New orders for manufactured goods took their first dip in three months, dropping 2.4%, to $485 billion, according to a July Department of Commerce report [link opens in PDF] released today. After hitting an all-time high in June, analysts were pleasantly surprised, having expected a major 3.4% decline.
Although the overall drop was less than expected, a 7.4% decrease in durable goods orders continues to spell trouble for longer-term economic confidence. Transportation equipment proved to be the main culprit, with new orders dropping off 19.4% from June's numbers. New orders for manufactured nondurable goods paint a more positive picture, increasing 2.4% for July.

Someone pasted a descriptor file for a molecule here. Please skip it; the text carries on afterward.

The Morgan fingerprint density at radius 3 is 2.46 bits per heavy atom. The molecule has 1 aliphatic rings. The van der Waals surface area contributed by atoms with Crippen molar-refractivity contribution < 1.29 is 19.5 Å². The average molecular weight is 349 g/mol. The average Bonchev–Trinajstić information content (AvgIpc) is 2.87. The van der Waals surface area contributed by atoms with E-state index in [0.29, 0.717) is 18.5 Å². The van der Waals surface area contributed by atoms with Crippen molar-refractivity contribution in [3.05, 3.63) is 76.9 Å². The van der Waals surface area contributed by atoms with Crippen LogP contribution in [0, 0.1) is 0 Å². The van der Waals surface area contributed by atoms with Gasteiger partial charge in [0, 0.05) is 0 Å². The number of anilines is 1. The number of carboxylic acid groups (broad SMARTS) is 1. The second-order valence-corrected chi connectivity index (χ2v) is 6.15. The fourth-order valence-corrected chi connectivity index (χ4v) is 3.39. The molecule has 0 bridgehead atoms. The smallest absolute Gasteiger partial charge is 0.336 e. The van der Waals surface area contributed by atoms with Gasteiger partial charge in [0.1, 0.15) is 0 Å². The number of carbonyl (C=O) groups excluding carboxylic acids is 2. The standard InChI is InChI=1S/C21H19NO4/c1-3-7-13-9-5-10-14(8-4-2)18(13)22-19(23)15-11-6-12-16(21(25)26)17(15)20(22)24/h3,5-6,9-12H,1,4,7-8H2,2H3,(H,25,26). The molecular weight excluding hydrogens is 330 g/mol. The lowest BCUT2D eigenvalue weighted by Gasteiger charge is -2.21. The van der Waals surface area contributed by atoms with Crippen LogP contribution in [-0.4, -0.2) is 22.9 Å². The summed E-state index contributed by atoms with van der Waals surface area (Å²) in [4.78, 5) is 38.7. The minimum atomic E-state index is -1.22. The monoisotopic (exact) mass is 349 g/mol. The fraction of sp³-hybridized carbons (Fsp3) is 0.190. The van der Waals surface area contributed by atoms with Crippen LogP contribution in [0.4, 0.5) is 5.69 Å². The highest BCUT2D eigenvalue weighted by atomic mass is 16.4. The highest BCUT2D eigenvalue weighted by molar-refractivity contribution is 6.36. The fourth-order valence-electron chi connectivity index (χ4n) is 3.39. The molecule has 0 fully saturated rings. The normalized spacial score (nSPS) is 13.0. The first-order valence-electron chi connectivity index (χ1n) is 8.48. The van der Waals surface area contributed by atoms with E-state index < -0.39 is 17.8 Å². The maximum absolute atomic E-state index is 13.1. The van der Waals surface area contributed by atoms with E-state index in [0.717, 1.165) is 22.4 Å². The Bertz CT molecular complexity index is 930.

Unfilled orders increased 0.4% to an all-time high since data was first recorded in 1992, while shipments bumped up 1.1%. Inventories continued to expand to record highs, increasing 0.3%, due, primarily, to a 0.6% expansion in transportation equipment stock.
The inventories-to-shipments ratio, a statistic used to measure the sustainable flow of goods, dipped slightly to 1.29, from June's 1.30 reading.
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